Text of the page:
Author: Monica Hesse
Who’s it for? Teens
What’s it about? Lona Sixteen Always is a Pather – one of a group of children who spend their lives on ‘Path’ – living vicariously through the life experiences of Julian with only an hour each day to be themselves. There is no self in the Path. There is only ‘we’. But when Lona is abruptly wrenched off path by her old friend Fenn she discovers her own sense of individuality, what it means to be ‘I’ instead of ‘we’, yet there is a shocking consequence for straying off Path, one that could cost her everything.
What’s good about it? It’s such a clever and fascinating idea! It’s a little Matrix ish in one sense as the Pathers spend 23 hours of the day locked in the simulations of Julian’s life but there’s still a real world. And not one run by robots either. The children in the Path programme are there because they’d been subjected to awful childhoods or were abandoned. It’s deemed easier and cheaper to keep them in the programme than to build more care homes. The really frightening thing was you can sort of see the logic. That was an unpleasant realistation.
I LOVED the meaning behind the names! Their names contain information about their date of birth, which sector they live in – it’s awesome. (There was a blog post over on Hot Key [the book’s publisher] which tells you how to work out what your own Path name would be. Mine is Lals, which brings me more joy than I should admit to.)
Lona is a great character, her initial exploration of her individual is lovely and the scene in which she feels real grass for the first time is so sweet. I quite liked her relationship with Fenn too, its start point and its progression didn’t feel forced or shoehorned in for the sake of having a romantic relationship in the story.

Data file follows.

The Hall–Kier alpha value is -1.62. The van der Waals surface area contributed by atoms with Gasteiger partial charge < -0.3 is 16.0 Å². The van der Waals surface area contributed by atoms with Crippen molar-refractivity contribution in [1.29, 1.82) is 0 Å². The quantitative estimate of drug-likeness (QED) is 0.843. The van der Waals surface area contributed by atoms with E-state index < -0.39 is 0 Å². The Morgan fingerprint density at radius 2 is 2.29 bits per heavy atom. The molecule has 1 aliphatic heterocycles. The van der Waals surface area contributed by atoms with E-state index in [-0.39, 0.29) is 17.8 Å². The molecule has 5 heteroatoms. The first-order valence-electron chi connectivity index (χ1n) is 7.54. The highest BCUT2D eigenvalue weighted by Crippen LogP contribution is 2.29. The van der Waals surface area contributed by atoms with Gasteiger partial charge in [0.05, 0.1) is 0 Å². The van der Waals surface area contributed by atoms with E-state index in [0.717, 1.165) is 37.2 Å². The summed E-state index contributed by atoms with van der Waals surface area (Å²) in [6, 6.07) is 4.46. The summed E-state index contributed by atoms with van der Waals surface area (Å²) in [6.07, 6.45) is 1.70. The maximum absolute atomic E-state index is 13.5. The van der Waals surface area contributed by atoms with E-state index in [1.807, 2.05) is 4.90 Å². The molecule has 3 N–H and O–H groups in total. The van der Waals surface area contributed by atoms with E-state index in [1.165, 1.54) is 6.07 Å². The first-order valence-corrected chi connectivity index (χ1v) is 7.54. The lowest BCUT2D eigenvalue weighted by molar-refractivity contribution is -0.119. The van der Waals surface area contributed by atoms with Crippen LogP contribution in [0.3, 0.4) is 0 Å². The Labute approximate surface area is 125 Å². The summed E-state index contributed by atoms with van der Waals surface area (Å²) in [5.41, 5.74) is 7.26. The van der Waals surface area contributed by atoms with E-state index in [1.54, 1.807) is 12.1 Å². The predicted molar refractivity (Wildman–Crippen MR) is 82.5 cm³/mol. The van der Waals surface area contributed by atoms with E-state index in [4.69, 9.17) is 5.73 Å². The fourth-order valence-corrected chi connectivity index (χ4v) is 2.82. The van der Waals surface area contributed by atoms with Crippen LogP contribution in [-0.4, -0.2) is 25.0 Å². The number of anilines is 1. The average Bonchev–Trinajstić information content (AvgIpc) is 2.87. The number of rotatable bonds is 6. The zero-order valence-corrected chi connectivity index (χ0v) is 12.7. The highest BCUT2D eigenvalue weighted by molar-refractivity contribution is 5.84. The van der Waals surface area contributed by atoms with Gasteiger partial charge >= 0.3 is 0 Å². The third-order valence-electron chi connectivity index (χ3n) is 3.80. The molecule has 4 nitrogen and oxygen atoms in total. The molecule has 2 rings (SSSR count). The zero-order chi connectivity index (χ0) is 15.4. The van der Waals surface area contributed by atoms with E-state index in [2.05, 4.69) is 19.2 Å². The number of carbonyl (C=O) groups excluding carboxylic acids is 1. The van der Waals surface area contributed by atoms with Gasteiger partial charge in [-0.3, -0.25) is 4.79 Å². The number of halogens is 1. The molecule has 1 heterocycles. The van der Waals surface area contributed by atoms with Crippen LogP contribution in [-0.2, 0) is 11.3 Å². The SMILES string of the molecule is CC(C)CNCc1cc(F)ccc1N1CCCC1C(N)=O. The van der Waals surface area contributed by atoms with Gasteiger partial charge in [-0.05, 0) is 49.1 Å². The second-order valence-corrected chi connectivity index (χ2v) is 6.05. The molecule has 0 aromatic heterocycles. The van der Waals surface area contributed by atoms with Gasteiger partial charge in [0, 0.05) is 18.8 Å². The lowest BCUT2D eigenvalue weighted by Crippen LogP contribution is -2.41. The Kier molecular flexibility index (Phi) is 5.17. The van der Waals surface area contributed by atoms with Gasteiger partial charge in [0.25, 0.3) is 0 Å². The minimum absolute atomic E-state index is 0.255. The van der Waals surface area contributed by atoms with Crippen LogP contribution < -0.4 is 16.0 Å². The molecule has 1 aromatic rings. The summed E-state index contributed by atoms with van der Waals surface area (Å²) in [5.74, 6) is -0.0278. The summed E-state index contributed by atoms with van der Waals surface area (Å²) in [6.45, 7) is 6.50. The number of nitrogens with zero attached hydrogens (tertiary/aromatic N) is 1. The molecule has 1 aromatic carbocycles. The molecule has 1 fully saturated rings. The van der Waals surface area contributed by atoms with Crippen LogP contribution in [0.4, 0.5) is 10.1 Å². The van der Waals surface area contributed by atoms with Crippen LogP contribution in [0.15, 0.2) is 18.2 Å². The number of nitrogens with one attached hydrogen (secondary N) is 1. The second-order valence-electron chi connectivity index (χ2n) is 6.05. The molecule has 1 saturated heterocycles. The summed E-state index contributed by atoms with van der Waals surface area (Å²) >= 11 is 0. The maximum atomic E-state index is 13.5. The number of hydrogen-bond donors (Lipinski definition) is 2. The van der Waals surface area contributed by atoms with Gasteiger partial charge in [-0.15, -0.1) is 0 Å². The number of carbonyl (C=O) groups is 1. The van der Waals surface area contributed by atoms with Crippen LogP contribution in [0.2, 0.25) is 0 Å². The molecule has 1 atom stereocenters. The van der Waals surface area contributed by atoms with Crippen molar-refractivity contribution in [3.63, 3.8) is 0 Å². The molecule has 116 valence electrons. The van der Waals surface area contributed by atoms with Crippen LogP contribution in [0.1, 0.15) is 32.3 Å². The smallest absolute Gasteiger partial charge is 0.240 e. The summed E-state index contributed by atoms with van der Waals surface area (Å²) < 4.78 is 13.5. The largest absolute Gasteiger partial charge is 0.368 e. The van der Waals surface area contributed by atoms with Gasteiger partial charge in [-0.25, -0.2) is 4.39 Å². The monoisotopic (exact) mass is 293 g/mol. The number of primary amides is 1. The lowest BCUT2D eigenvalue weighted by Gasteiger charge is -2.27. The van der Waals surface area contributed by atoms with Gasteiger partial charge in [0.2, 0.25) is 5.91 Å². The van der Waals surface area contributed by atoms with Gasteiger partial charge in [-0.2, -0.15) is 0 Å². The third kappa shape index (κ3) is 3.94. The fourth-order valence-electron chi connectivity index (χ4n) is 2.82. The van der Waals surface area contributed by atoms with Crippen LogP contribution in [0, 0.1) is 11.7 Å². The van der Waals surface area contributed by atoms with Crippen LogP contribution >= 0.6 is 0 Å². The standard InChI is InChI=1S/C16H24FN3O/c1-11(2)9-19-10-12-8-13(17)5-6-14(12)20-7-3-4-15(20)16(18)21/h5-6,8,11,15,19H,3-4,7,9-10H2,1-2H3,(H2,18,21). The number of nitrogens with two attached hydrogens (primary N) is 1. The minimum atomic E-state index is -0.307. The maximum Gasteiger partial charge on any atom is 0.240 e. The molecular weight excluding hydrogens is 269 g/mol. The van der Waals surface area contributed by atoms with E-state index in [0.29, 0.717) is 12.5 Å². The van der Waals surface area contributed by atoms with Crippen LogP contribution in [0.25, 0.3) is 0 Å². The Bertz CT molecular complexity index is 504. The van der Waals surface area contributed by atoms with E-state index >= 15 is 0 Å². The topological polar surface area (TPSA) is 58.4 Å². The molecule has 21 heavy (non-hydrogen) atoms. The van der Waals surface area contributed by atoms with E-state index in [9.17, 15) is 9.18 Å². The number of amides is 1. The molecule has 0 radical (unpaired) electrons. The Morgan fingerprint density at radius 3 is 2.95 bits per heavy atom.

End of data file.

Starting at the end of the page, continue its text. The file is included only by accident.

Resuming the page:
There’s an interesting undercurrent of nature vs. nuture; for a programme where all the children essentially have the exact same upbringing they’ve all got quite different personalities. It’s the little things that I love. All the characters are wonderful though – too many to list, although the Strays were their own bittersweet kind of wonderful.
What’s bad about it? There’s a tantalising hint about Lona’s true parentage and if there’s no sequel or short story or anything that picks up that loose thread I shall be most annoyed.
The verdict? I thought Stray was brilliant! It wasn’t what I was expecting at all but I think that’s what I loved most about it. It’s a fantastic, well executed plot with a great cast of characters. Plus the world building was excellent – so cool – with lots of little throwaway details that reveal much. The romance is nicely pitched too and didn’t feel like it was there just for the sake of it being there.
It’s a great read – I’ve not been so disappointed to reach my destination on a train in a long time (I was so close to the end!). I definitely recommend that people give this one a go!
(Edited to add: I’ve since heard there is going to be a sequel! Happy days!)